Because Community Medical Center came off tax-exempt status on Jan. 15, when the nonprofit hospital was sold to a for-profit partnership between Billings Clinic and RegionalCare Hospital Partners, a sizable but undetermined amount of tax money will eventually flow into Missoula city and county coffers.
The property will have to be appraised by the Montana Department of Revenue, and the first step in that process will be a site visit sometime in the next few weeks, according to Cynthia Moore, the state's property assessment and tax division administrator.
“The first step is to basically do a site visit,” she said. “It’s been exempt for so many years. We have to go out there and essentially look at all the buildings inside and out, take measurements, take pictures and so forth. That’s going to have to happen first. Once all the information is gathered, we’ll go about looking at property values, and we will be sending out assessment notices later this summer.”
Moore said nobody from her office has visited the hospital yet, but they will be setting up an appointment soon.
Helen Greenberg, an appraiser who works for the state, said the value of Community will probably be determined using a "cost" approach, as opposed to an income or a sales comparison approach.
“Obviously we don’t have comparable sales,” she said. “It will probably be a cost approach.”
The cost approach is basically how much it would take to completely rebuild or replace a property using current designs, construction methods and materials. The same process is often used for newly constructed commercial real estate.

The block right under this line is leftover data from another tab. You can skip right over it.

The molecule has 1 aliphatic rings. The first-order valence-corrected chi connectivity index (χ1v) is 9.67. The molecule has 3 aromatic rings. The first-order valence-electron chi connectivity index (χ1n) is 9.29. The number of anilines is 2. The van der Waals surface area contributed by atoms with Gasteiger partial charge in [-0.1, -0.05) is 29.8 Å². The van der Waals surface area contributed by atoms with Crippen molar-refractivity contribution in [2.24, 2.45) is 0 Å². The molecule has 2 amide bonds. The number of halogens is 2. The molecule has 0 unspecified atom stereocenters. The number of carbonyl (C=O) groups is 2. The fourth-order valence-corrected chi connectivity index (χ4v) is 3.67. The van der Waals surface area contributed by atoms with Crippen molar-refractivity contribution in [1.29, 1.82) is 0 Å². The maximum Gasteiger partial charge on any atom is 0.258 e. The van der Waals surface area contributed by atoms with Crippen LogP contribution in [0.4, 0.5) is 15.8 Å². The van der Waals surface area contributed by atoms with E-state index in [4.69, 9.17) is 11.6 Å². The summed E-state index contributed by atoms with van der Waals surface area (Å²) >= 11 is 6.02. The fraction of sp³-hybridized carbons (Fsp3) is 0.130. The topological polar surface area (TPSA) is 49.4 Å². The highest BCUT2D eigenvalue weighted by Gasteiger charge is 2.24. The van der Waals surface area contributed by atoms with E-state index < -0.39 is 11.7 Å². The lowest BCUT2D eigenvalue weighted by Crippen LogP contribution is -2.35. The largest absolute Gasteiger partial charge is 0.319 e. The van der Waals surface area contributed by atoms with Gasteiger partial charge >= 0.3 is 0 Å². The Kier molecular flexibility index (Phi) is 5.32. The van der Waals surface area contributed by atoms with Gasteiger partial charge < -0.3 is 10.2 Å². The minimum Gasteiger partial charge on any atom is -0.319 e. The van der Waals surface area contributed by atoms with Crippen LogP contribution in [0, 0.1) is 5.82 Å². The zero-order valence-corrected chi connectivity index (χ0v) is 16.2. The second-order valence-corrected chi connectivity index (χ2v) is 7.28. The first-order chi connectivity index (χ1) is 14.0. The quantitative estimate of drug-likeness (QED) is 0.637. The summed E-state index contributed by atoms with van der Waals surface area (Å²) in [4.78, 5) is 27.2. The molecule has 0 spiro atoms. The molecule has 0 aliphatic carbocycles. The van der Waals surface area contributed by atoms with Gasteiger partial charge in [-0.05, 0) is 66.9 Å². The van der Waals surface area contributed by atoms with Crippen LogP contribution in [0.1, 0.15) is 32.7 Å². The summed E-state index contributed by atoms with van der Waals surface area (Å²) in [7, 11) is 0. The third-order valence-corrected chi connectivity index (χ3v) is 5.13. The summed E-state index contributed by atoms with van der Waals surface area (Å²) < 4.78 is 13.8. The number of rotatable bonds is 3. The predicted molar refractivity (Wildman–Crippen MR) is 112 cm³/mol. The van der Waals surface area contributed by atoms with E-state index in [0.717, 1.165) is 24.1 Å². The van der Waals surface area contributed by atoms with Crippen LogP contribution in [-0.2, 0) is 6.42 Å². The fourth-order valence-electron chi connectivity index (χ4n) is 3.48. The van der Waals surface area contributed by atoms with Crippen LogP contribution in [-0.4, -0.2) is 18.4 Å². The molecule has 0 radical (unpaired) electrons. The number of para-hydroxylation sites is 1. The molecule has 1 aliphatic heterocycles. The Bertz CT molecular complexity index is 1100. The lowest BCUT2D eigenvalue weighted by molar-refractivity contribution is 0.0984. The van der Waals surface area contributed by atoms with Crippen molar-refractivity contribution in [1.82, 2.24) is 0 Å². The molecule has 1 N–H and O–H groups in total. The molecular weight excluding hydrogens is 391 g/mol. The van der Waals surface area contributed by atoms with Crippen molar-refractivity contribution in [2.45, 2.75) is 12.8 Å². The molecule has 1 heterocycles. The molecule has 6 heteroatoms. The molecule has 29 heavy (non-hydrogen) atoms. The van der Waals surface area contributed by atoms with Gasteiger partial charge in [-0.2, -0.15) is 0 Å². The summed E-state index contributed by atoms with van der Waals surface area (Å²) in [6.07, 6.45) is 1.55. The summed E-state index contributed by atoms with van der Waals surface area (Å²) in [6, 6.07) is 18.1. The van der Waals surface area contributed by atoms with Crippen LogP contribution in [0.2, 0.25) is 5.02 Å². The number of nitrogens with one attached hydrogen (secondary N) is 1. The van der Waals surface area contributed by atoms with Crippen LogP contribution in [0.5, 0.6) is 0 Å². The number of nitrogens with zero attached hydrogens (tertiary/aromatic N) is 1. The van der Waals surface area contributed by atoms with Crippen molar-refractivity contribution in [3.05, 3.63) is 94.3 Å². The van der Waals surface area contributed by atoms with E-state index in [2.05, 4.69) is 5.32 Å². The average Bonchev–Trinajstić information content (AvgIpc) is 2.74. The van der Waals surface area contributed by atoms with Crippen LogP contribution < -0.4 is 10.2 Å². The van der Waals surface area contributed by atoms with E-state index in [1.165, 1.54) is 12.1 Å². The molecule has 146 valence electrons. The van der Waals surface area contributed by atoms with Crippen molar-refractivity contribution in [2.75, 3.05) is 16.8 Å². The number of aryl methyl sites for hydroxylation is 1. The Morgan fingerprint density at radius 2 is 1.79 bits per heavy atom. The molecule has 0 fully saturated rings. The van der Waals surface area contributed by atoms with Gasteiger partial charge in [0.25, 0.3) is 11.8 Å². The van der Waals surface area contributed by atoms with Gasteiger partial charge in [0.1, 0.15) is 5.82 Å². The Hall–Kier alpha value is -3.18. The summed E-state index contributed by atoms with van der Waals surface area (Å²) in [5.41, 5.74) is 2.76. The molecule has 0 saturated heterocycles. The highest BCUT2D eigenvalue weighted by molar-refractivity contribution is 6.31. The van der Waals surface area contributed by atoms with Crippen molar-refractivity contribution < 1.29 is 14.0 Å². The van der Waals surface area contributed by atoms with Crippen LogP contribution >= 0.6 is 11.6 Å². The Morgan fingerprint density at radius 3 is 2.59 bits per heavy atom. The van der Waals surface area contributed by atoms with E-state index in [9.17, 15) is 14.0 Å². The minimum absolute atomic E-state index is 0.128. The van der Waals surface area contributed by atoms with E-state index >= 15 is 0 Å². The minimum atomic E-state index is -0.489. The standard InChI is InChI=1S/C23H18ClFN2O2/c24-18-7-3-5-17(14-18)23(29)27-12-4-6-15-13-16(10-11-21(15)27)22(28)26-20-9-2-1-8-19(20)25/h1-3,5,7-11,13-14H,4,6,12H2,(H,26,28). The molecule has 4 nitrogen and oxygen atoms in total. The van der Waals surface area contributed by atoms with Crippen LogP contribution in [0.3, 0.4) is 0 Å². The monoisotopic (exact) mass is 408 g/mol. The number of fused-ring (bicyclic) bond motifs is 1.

Greenberg said the appraisal process will require an “extensive” on-site review because Community has been a nonprofit for so many decades.
When Community Medical Center does begin paying taxes, they will go to both the city and county of Missoula, as well as to Target Range School District.
Moore said Community will pay a pro-rated amount for 2015, since the hospital was a nonprofit for the first 15 days of the taxable year.
She said she couldn’t even begin to give a ballpark estimate of how much property tax the hospital will pay.
In 2014, the total taxable value of the property owned by St. Patrick Hospital on the two city blocks between East Broadway and Spruce Street was about $43.7 million.
That number doesn’t have anything to do with Community’s potential taxable value, but it gives an idea of what a modern medical facility is deemed to be worth by the state.
“We haven’t had a chance to get out there yet, but we will,” Moore said. “Once we take all the measurements, then it will basically culminate in an appraisal.”